The California Air Resources Board (CARB) continues to be one of the most active agencies within California government.
A host of state and federal laws and regulations mandate that California make further progress in reducing greenhouse gas (GHG), nitrous oxide (NOX) and particulate matter (PM) emissions. These mandated reductions are in addition to the significant and costly emissions reductions that have already been made in our state under the AB 32 mandate. AB 32 (2006) requires California to reduce its GHG to 1990 levels by 2020. California is well on its way to reach this target, but more reductions are required to meet the goal. In fact, the bar was just elevated by Governor Jerry Brown in April. He issued an executive order establishing a new California GHG target of 40 percent below 1990 levels by 2030. This order represents the first phase of his ultimate goal of attaining an 80 percent reduction in emissions by 2050.
It is important to note that Cap and Trade and other AB 32 related programs have largely targeted the large GHG emitters, such as power plants and refineries. However, the need to make additional major emissions reductions provides certainty that California’s smaller emitters and other types of emissions sources will come under increasing scrutiny by both the legislature and CARB to evaluate potential emissions reduction strategies. WG staff maintains an active presence at CARB to ensure that both the board members and staff have a solid understanding of how agriculture will be impacted by their regulatory decisions. This understanding is especially important given the challenges our industry is facing with the consequences imposed by the ongoing drought. Agriculture is recognized by CARB for being a leader in supporting emissions reduction efforts like the Carl Moyer Program, which encourages growers to reduce emissions by obtaining grants to offset part of the cost of purchasing cleaner engines and equipment. This is a cost-effective and voluntary program that many growers continue to utilize.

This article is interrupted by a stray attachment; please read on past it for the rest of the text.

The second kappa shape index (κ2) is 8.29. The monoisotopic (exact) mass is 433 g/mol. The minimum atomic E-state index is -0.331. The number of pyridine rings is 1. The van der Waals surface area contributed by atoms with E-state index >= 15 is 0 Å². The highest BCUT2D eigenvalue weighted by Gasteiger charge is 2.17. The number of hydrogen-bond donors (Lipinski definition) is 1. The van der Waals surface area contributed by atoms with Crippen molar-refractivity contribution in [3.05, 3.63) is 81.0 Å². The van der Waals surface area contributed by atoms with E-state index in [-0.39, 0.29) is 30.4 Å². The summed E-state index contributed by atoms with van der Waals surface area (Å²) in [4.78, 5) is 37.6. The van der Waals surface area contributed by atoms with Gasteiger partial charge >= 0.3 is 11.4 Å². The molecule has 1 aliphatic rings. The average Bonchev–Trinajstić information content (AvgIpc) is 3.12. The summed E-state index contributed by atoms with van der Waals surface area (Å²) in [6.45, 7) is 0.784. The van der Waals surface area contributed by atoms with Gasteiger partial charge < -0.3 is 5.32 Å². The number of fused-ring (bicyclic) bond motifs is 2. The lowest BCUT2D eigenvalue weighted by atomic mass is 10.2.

CARB is also looking at other aspects of transportation and goods movement. In April, CARB updated its Sustainable Freight Strategy (SFS), which identifies the goal and pathways for California to reach zero and near-zero emissions within the freight transport system. The freight system covers trucks, aircraft, ocean vessels and rail. The SFS is designed to impact seaports, airports, rail yards and lines, distribution centers, warehouses, high traffic roads and border crossings. WG staff provided testimony at the meeting expressing significant concerns about the likely impacts that the SFS will have on the overall functioning and cost effectiveness of California’s freight system. This impact is tangible because our members and workers provide half of the nation’s fresh fruits, vegetables and tree nuts and nearly half of America’s fresh organic produce. This food has to be transported a number of times before it is able to be enjoyed by consumers. Growers are not price-makers, they are price-takers. The CARB board members and staff appeared to pay particular notice to the comment that growers are unique in that they are not able to shift increased costs along by increasing food prices.
We are particularly concerned about the following items within the SFS: a proposed facilities emissions cap, a transportation refrigeration units (TRU) phase out, large spark-ignition equipment (forklifts), an opacity limit reduction and the renewable gas standard. As an illustration, the facilities emissions cap would implement an emissions reduction target for an entire facility. This is very problematic because agricultural facilities are already complying with numerous air quality regulations and could now be further burdened with overlapping restrictions and costs targeting the same facility and equipment. Many facilities also operate on a seasonal basis, and the impact that this proposed cap would have on their operation is not clear. The SFS proposes to target TRUs by developing a regulatory requirement to prohibit the use of fossil-fueled TRUs for cold storage in phases. Incentives would be utilized to support infrastructure for new technology. There are many open questions that need to be answered by CARB. Will the new TRUs be efficient in keeping food safe? Will they be cost-effective, reliable and easily maintained? These are but a few of the many concerns that WG staff will be ensuring CARB understands and helps resolve as the SFS continues to be developed and implemented.
WG members are encouraged to learn more about these issues. We will provide periodic updates and links to proposed rules in “Spotlight,” and of course members are always welcome to contact WG staff (email@example.com) at any time.
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